Upcoming SlideShare
×

# T bs and_dc_449

402 views

Published on

Published in: Education, Technology
0 Likes
Statistics
Notes
• Full Name
Comment goes here.

Are you sure you want to Yes No
• Be the first to comment

• Be the first to like this

Views
Total views
402
On SlideShare
0
From Embeds
0
Number of Embeds
2
Actions
Shares
0
2
0
Likes
0
Embeds 0
No embeds

No notes for slide
• Sometimes magnitude will of interest and need to have a sensitive instrument to detect variations (e.g., volume of dormitory noise, force squeezing tool for rehab).
• ### T bs and_dc_449

1. 1. Data Collection Techniques Agenda  Probe 2 (15)  Lecture: Chapter 5 (15)  Lecture: Target Behaviors, Measurement (60)  Break (10)  Activity: Target Behavior Definitions (30)  Session Lesson (30-45)  Lecture (If time allows): Recording Data, Reliability, Graphs (20)
2. 2. Three term contingency The interaction between existing behavior and the environment It’s as easy as A, B, C Antecedent Behavior Consequence
3. 3. Principles of Behavior They describe a basic relationship between behavior and its controlling variables  Positive reinforcement  Negative reinforcement  Punishment by presentation  Punishment by removal  Extinction
4. 4. Positive Reinforcement Stimulus presented Contingent on a response Which increases the future probability of the response  Drinking a glass of water when thirsty  High five from buddy after catching the ball  Comments on a new haircut, return to same stylist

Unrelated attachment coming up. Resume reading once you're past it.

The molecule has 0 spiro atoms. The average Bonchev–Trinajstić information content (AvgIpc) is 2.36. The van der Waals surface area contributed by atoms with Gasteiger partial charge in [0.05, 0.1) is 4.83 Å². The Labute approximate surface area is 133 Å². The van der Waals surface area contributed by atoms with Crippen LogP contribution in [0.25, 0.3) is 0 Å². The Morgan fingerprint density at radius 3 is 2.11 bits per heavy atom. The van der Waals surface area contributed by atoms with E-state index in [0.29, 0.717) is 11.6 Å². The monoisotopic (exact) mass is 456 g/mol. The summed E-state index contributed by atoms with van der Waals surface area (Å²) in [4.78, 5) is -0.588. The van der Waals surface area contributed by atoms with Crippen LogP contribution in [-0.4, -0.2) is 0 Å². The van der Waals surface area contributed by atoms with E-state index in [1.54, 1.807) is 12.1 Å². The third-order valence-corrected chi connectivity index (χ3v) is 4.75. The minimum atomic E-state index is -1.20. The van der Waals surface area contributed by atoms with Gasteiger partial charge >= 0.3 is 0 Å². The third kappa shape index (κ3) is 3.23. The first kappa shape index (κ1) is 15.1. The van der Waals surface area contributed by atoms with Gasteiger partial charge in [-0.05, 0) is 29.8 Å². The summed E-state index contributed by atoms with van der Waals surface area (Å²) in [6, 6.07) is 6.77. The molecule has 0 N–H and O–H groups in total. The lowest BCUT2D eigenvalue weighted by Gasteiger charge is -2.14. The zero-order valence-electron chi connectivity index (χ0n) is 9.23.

5. 5. Negative Reinforcement Stimulus removed Contingent on a response Which increases the future probability of the response  Hitting the snooze alarm to escape loud noise  Slowing down when you see a cop to avoid a ticket  Swearing, getting kicked out to escape math class
6. 6. Punishment Removal  Stimulus taken away that decreases future probability of the behavior Presentation  Stimulus presented that decreases the future probability of the behavior
7. 7. Punishment & Reinforcement Positive Reinforcement  Get something good Negative Reinforcement  Avoid or escape something aversive Punishment by Presentation  Get something aversive Punishment by removal  Removal of something good